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A Tucson group convinces that there's hope for humankind after all

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The Foundation for Inter-Cultural Dialogue has been hosting friendship dinners since 2004. This year's event, billed as "Diverse Traditions, Shared Values," was held at the University of Arizona, and for the second year in a row, I came away buoyed by a sense of hope: the hope that Margaret Mead's famous words, "Never doubt that a small group of committed people can change the world: Indeed, it is the only thing that ever has," may be realized in a tremendous outpouring of peaceful intentions.

Though Mead's words are most often seen emblazoned on T-shirts worn by activists working for social reform, the fact is, her statement is neutral. Small groups can, and have, rained such horror on the human narrative that many reasonable people are left wondering if there is any hope for us as a species. Organizations such as FID prove there is.

The foundation draws inspiration from the worldview of Fethullah Gülen, a Turkish intellectual, scholar, spiritual leader and activist whose ideas are illuminated in B. Jill Carroll's recent book, A Dialogue of Civilizations: Gülen's Islamic Ideals and Humanistic Discourse.

Carroll, a lecturer in humanities and religious studies at Rice University, compares Gülen's worldview with those of several philosophers who are generally considered to fall under the rubric of "Western" thinkers. Her argument is both simple and hopeful: Dialogue, in this case between Islam and the non-Islamic world, is possible because intrinsic human values remain constant across cultures.

If Jean-Paul Sartre--a French philosopher and atheist who lived through World War II in Europe, died in 1980 and whose name is virtually synonymous with existentialism--and Fethullah Gülen--a contemporary Turkish thinker whose worldview embraces all religions--can share common ground in their essential humanism, then surely there is more hope for peace in the world than headlines and political rhetoric would have us believe.

"Both Sartre and Gülen give their complete intellectual energies to highlighting the urgent need in life for people to take responsibility for the world, and to reiterating the fact that the world has always been and will continue to be that which we make of it," Carroll writes.

The challenge is what it has always been: How do we get from where we are now to where we want to be? At least part of the answer is obvious: The imposition of a set of social, cultural or economic systems on one population by another (though it may temporarily produce a semblance of order) is an injustice that never leads to a sustainable peace.

One of the more intriguing aspects of Islam is its early historical development as a force against oppression, a characteristic it shares with other religions. Regardless of how religions evolve over time and how their tenets may be tortured into justification for nefarious deeds, the attraction for many adherents is the promise of a peculiar kind of freedom: one that liberates them by offering relief from a meaningless life and a frightening death.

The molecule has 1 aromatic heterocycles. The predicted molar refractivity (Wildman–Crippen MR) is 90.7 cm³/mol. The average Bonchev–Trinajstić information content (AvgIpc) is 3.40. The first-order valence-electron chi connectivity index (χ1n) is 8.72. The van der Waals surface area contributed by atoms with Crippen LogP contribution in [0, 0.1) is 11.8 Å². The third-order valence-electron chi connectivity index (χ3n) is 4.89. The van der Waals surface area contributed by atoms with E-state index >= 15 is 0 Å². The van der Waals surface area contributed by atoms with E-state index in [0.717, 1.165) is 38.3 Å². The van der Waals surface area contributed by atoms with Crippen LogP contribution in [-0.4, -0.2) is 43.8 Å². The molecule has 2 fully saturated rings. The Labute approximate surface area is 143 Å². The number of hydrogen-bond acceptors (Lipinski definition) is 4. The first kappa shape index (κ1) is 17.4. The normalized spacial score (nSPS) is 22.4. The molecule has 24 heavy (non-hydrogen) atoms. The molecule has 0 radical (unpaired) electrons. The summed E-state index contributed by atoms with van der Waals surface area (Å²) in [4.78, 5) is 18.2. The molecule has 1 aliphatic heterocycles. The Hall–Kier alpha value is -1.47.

But this is only part of the story. The other, more important part is that religion is attractive to a large majority of the world's population because no theology is based on the glorification of evil deeds. What makes dialogue possible across what may appear an insurmountable divide is a commonality of beliefs in the superiority and triumph of good deeds.

As an example, consider these passages from the Hadith of Muhammad. The Hadith is a compilation of verses and traditions from the Islamic prophet.

"Faith is a restraint against all violence, let no believer commit violence. What actions are most excellent? To gladden the heart of a human being, to feed the hungry, to help the afflicted, to lighten the sorrow of the sorrowful, and to remove the wrongs of the injured." Clearly, these words resonate with Christian and Jewish beliefs, so much so that in Judaism, there is the concept of tikun olam, an obligation to heal the world.

"The warrior is one who battles with his own ego (nafs) on the path of God." Buddhism, anyone? Finally, "Being an honorable Muslim means that people are safe from your actions and words."

Of course it is possible to pluck passages from the Quran, or the Torah, or the Christian Bible, extolling the merits of vengeance or violence. But that's the point. We choose our beliefs, and if we opt for the unmerciful, it's an individual choice, not a religious imperative.

Dr. Alex Nava, a speaker at the friendship dinner and professor at the University of Arizona, quoted a religious scholar who said, "Dialogue is possible when those involved are open to the possibility of transformation."

First, however, we need to believe we can, and then summon the will to do so.

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